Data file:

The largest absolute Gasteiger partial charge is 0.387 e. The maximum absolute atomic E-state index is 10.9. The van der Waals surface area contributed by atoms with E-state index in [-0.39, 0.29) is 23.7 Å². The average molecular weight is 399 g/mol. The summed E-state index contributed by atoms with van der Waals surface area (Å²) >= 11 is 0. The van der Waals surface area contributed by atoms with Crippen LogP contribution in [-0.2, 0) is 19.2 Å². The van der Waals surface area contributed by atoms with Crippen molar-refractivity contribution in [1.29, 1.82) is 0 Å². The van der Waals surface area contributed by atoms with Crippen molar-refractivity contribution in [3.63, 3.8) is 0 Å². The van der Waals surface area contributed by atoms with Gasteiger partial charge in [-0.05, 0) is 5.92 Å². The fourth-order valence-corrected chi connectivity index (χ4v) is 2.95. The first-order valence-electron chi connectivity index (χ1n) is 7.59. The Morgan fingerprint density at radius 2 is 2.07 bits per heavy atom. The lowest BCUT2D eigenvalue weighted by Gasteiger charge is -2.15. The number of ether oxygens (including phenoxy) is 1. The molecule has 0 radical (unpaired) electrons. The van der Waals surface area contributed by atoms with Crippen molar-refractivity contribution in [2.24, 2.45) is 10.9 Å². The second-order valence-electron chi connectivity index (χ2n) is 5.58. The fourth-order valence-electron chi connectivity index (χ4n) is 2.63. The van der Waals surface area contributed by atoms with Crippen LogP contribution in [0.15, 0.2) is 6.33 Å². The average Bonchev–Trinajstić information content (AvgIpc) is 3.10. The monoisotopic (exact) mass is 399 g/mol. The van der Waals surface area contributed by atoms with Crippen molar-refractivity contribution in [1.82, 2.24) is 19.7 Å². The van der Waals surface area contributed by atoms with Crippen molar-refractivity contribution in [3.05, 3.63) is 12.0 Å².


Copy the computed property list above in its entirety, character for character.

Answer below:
The largest absolute Gasteiger partial charge is 0.387 e. The maximum absolute atomic E-state index is 10.9. The van der Waals surface area contributed by atoms with E-state index in [-0.39, 0.29) is 23.7 Å². The average molecular weight is 399 g/mol. The summed E-state index contributed by atoms with van der Waals surface area (Å²) >= 11 is 0. The van der Waals surface area contributed by atoms with Crippen LogP contribution in [-0.2, 0) is 19.2 Å². The van der Waals surface area contributed by atoms with Crippen molar-refractivity contribution in [1.29, 1.82) is 0 Å². The van der Waals surface area contributed by atoms with Crippen molar-refractivity contribution in [3.63, 3.8) is 0 Å². The van der Waals surface area contributed by atoms with Gasteiger partial charge in [-0.05, 0) is 5.92 Å². The fourth-order valence-corrected chi connectivity index (χ4v) is 2.95. The first-order valence-electron chi connectivity index (χ1n) is 7.59. The Morgan fingerprint density at radius 2 is 2.07 bits per heavy atom. The lowest BCUT2D eigenvalue weighted by Gasteiger charge is -2.15. The number of ether oxygens (including phenoxy) is 1. The molecule has 0 radical (unpaired) electrons. The van der Waals surface area contributed by atoms with Crippen molar-refractivity contribution in [2.24, 2.45) is 10.9 Å². The second-order valence-electron chi connectivity index (χ2n) is 5.58. The fourth-order valence-electron chi connectivity index (χ4n) is 2.63. The van der Waals surface area contributed by atoms with Crippen LogP contribution in [0.15, 0.2) is 6.33 Å². The average Bonchev–Trinajstić information content (AvgIpc) is 3.10. The monoisotopic (exact) mass is 399 g/mol. The van der Waals surface area contributed by atoms with Crippen molar-refractivity contribution in [1.82, 2.24) is 19.7 Å². The van der Waals surface area contributed by atoms with Crippen molar-refractivity contribution in [3.05, 3.63) is 12.0 Å².